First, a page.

A. Faculty or employee managers may ask, but students, faculty, or staff are not required to provide that information, and faculty members or employee managers may not take any action against a student or employee who chooses not to answer. Any voluntary reporting by a student, staff, or faculty member about his/her concealed carry permit status should be done privately. Faculty members or employee managers should not, under any circumstances, coerce students or staff into revealing their concealed carry status or pressure them to answer concealed carry queries.

Q. Can individual faculty or staff members post signage that prohibits handguns in their offices or classrooms?

A. No. All of UT Health’s gun-free zones will be designated by the UT Health President and approved by the UT System and its Board of Regents. As UT Health develops its campus carry policy, it is taking great care to balance adherence to the law with the safety of the campus community.

Q. Can a student or staff member who legally possesses a concealed handgun be excluded from the classroom or office complex on the grounds that the student or staff members presence and his or her concealed weapon constitute a disruption?

A. No. The mere act of carrying a concealed handgun (with a concealed carry permit as authorized by law) is not in and of itself a disruption of class activity. Likewise, another person’s adverse reaction to someone carrying a handgun in accordance with the concealed carry act is not grounds to eject the permit-holder from the classroom or office complex.

Q. Can a supervisor request a list of employees who have a concealed carry permit?

A. No. This information is not a matter of public record.

Q. What responsibility does a concealed carry permit holder have to keep his or her weapon concealed? Are CHL holders violating the terms of their permit if someone gets a glimpse of their weapon?

A. A person with a concealed carry permit must conceal the weapon. If a person’s coat opens in the act of raising his or her arm to ask a question, for example, and a handgun can be seen, it is not a violation. A violation would occur when a person knowingly and intentionally displays the handgun in plain view of another person.

Q. What should I do if a student, staff member, visitor or patient displays a firearm on campus?

A. UT Health students, staff members, faculty members, visitors, or patients may not display their handguns on UT Health campuses. They must keep their handguns concealed at all times, barring life-threatening emergencies. If you see a handgun on campus, it should be reported to the UT Health Police Department so it can be documented and properly investigated. You can reach the UT Health Police Department at 903-877-5297 (for general calls) or internally at extension 4444 (for emergencies).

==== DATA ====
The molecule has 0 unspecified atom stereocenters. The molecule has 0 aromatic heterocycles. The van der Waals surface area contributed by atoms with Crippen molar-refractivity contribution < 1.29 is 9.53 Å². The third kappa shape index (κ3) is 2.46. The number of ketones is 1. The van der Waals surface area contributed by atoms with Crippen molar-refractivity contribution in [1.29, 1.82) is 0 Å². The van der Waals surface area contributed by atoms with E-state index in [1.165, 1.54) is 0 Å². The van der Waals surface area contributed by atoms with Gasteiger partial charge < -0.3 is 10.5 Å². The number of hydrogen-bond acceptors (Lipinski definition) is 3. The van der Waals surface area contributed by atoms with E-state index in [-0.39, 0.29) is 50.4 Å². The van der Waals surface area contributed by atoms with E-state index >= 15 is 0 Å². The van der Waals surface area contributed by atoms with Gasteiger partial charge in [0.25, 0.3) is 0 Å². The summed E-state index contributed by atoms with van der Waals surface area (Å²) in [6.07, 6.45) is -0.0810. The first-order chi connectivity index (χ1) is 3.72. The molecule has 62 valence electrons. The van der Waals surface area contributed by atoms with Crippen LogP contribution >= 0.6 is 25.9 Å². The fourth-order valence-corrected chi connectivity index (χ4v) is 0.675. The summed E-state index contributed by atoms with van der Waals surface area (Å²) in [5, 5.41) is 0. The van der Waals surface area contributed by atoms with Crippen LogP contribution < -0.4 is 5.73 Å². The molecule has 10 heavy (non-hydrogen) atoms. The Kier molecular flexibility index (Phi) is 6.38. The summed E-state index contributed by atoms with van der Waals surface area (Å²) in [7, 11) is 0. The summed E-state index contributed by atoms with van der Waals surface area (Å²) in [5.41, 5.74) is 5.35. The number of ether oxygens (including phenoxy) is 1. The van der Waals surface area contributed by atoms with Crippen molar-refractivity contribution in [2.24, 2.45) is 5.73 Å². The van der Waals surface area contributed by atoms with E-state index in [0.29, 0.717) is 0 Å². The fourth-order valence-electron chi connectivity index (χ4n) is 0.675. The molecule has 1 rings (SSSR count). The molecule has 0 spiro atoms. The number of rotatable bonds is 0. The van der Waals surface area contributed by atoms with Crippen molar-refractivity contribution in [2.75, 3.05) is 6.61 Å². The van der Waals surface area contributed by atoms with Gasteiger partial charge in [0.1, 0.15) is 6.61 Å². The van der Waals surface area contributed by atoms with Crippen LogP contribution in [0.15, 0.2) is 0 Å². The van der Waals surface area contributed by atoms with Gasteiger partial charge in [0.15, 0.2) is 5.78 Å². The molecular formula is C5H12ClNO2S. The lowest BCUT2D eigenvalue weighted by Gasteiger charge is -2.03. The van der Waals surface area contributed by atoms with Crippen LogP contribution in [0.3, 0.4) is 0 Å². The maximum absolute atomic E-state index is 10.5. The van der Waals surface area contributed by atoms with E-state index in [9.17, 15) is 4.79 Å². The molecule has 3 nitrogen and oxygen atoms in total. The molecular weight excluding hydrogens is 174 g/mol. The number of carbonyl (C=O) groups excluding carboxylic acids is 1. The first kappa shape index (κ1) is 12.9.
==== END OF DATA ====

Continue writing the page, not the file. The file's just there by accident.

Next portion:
Q. What happens if I am at an off-campus event, sponsored by a UT Health and someone shows a gun? Is that okay since they are not on campus?

A. Handguns must remain concealed. If you encounter a situation at a UT Health-sponsored event, you should speak with the UT Health staff member who oversees the group that held the event. If you’re unaware of what type of UT Health event it was, contact UT Health Police Department at 903-877-5297.

Q. Can I bring my handgun with me on a walking tour of the at UT Health campus?

A. If you have a valid concealed handgun license (CHL) and you keep your handgun concealed, you may bring your handgun on campus starting Aug. 1, 2016. However, you may not display it publicly.

Q. How will UT Health manage someone who has a gun and is exhibiting threatening behavior?

A. It is a criminal act to exhibit threatening behavior with a gun, regardless of the individual’s concealed carry permit status. When a crime is committed on campus, UT Health police officers will respond and take appropriate law enforcement action.

Q. Does a police officer have the right to disarm me?

A. Yes. If a police officer reasonably believes a safety risk exists, he/she may disarm you. Be courteous and non-confrontational and follow the police officer’s directions.

Q. May I use my weapon as a means of defense if there are shots being fired?

A. A weapon may be used in self-defense only as allowed by law. By doing so, the person acting is doing so as a private citizen and not as an authorized agent of UT Health.

Q. What can I do to prepare for the new law?

A. The UT Health Police Department will offer training classes for students, faculty members and staff members about how to properly respond to a report of a person with a gun. You are encouraged to attend one or more of these training sessions.

Q. If an incident occurs in my classroom or work area with a person with a handgun, what should I do?

A. Do not confront the person; call Police. Help others to escape and run away if you can. Otherwise conceal yourself. Fight back if you have no choice. If you encounter police officers, follow their instructions.

Q. I’m a CHL holder in another state and I’m aware that Texas has reciprocity with my state. Will that be recognized in UT Health’s new campus carry policy?

A. UT Health is awaiting direction about how reciprocity agreements with other states should be enforced at public universities in Texas. As we learn more, we will update this webpage.